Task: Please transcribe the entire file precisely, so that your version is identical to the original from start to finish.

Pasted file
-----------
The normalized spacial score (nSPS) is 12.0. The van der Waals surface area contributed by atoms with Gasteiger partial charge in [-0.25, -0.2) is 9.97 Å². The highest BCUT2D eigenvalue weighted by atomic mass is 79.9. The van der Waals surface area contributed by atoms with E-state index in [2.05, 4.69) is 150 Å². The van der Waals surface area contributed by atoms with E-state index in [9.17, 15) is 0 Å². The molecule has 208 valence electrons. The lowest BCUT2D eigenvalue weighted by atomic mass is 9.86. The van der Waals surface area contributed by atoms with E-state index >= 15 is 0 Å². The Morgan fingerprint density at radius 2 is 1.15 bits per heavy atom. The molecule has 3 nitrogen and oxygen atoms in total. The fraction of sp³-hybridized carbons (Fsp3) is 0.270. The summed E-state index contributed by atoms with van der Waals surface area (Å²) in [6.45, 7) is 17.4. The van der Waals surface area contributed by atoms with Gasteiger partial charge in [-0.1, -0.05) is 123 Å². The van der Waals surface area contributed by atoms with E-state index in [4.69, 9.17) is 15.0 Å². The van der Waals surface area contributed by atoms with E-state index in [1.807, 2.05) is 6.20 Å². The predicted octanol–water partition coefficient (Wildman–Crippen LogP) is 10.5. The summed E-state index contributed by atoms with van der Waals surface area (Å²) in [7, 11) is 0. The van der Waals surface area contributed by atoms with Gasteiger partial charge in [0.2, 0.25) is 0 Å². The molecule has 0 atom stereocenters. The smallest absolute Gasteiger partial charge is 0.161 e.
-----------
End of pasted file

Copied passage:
The normalized spacial score (nSPS) is 12.0. The van der Waals surface area contributed by atoms with Gasteiger partial charge in [-0.25, -0.2) is 9.97 Å². The highest BCUT2D eigenvalue weighted by atomic mass is 79.9. The van der Waals surface area contributed by atoms with E-state index in [2.05, 4.69) is 150 Å². The van der Waals surface area contributed by atoms with E-state index in [9.17, 15) is 0 Å². The molecule has 208 valence electrons. The lowest BCUT2D eigenvalue weighted by atomic mass is 9.86. The van der Waals surface area contributed by atoms with E-state index >= 15 is 0 Å². The Morgan fingerprint density at radius 2 is 1.15 bits per heavy atom. The molecule has 3 nitrogen and oxygen atoms in total. The fraction of sp³-hybridized carbons (Fsp3) is 0.270. The summed E-state index contributed by atoms with van der Waals surface area (Å²) in [6.45, 7) is 17.4. The van der Waals surface area contributed by atoms with Gasteiger partial charge in [-0.1, -0.05) is 123 Å². The van der Waals surface area contributed by atoms with E-state index in [4.69, 9.17) is 15.0 Å². The van der Waals surface area contributed by atoms with E-state index in [1.807, 2.05) is 6.20 Å². The predicted octanol–water partition coefficient (Wildman–Crippen LogP) is 10.5. The summed E-state index contributed by atoms with van der Waals surface area (Å²) in [7, 11) is 0. The van der Waals surface area contributed by atoms with Gasteiger partial charge in [0.2, 0.25) is 0 Å². The molecule has 0 atom stereocenters. The smallest absolute Gasteiger partial charge is 0.161 e.